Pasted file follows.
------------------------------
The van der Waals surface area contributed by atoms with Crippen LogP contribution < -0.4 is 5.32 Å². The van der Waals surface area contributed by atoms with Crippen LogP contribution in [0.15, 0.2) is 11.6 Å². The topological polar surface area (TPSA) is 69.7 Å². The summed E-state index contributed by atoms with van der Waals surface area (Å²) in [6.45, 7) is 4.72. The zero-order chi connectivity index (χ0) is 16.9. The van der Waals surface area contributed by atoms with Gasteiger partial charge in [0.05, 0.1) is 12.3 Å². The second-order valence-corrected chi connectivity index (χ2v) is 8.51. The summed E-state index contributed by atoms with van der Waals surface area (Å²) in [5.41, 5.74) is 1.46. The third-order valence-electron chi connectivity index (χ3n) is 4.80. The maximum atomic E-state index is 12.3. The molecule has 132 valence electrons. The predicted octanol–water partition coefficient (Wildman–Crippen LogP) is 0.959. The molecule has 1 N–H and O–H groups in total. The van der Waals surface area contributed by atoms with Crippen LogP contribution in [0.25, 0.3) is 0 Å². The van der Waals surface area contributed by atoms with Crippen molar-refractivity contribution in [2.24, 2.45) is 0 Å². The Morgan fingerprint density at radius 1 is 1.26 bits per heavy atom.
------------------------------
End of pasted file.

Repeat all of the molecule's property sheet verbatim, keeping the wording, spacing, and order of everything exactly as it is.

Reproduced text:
The van der Waals surface area contributed by atoms with Crippen LogP contribution < -0.4 is 5.32 Å². The van der Waals surface area contributed by atoms with Crippen LogP contribution in [0.15, 0.2) is 11.6 Å². The topological polar surface area (TPSA) is 69.7 Å². The summed E-state index contributed by atoms with van der Waals surface area (Å²) in [6.45, 7) is 4.72. The zero-order chi connectivity index (χ0) is 16.9. The van der Waals surface area contributed by atoms with Gasteiger partial charge in [0.05, 0.1) is 12.3 Å². The second-order valence-corrected chi connectivity index (χ2v) is 8.51. The summed E-state index contributed by atoms with van der Waals surface area (Å²) in [5.41, 5.74) is 1.46. The third-order valence-electron chi connectivity index (χ3n) is 4.80. The maximum atomic E-state index is 12.3. The molecule has 132 valence electrons. The predicted octanol–water partition coefficient (Wildman–Crippen LogP) is 0.959. The molecule has 1 N–H and O–H groups in total. The van der Waals surface area contributed by atoms with Crippen LogP contribution in [0.25, 0.3) is 0 Å². The van der Waals surface area contributed by atoms with Crippen molar-refractivity contribution in [2.24, 2.45) is 0 Å². The Morgan fingerprint density at radius 1 is 1.26 bits per heavy atom.